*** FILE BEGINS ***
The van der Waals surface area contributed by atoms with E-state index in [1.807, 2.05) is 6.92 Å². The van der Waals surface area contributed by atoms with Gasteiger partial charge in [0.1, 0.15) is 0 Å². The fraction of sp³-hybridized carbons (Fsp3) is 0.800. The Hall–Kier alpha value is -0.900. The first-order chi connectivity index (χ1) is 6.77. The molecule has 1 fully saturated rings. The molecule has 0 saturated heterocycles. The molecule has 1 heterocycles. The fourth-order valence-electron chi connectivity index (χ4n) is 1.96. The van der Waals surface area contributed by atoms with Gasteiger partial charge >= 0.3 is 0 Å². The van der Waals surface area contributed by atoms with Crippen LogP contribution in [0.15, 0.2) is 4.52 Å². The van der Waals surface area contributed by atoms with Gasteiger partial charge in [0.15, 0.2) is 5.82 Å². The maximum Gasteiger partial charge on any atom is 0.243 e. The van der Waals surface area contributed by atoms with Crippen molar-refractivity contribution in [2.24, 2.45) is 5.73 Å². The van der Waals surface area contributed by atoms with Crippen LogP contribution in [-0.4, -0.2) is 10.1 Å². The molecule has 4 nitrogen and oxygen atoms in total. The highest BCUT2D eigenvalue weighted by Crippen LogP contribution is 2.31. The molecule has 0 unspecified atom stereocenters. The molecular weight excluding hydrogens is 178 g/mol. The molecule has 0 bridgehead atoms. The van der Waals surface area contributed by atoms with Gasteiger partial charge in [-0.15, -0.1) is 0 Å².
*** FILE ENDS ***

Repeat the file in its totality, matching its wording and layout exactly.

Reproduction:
The van der Waals surface area contributed by atoms with E-state index in [1.807, 2.05) is 6.92 Å². The van der Waals surface area contributed by atoms with Gasteiger partial charge in [0.1, 0.15) is 0 Å². The fraction of sp³-hybridized carbons (Fsp3) is 0.800. The Hall–Kier alpha value is -0.900. The first-order chi connectivity index (χ1) is 6.77. The molecule has 1 fully saturated rings. The molecule has 0 saturated heterocycles. The molecule has 1 heterocycles. The fourth-order valence-electron chi connectivity index (χ4n) is 1.96. The van der Waals surface area contributed by atoms with Gasteiger partial charge >= 0.3 is 0 Å². The van der Waals surface area contributed by atoms with Crippen LogP contribution in [0.15, 0.2) is 4.52 Å². The van der Waals surface area contributed by atoms with Gasteiger partial charge in [0.15, 0.2) is 5.82 Å². The maximum Gasteiger partial charge on any atom is 0.243 e. The van der Waals surface area contributed by atoms with Crippen molar-refractivity contribution in [2.24, 2.45) is 5.73 Å². The van der Waals surface area contributed by atoms with Crippen LogP contribution in [-0.4, -0.2) is 10.1 Å². The molecule has 4 nitrogen and oxygen atoms in total. The highest BCUT2D eigenvalue weighted by Crippen LogP contribution is 2.31. The molecule has 0 unspecified atom stereocenters. The molecular weight excluding hydrogens is 178 g/mol. The molecule has 0 bridgehead atoms. The van der Waals surface area contributed by atoms with Gasteiger partial charge in [-0.15, -0.1) is 0 Å².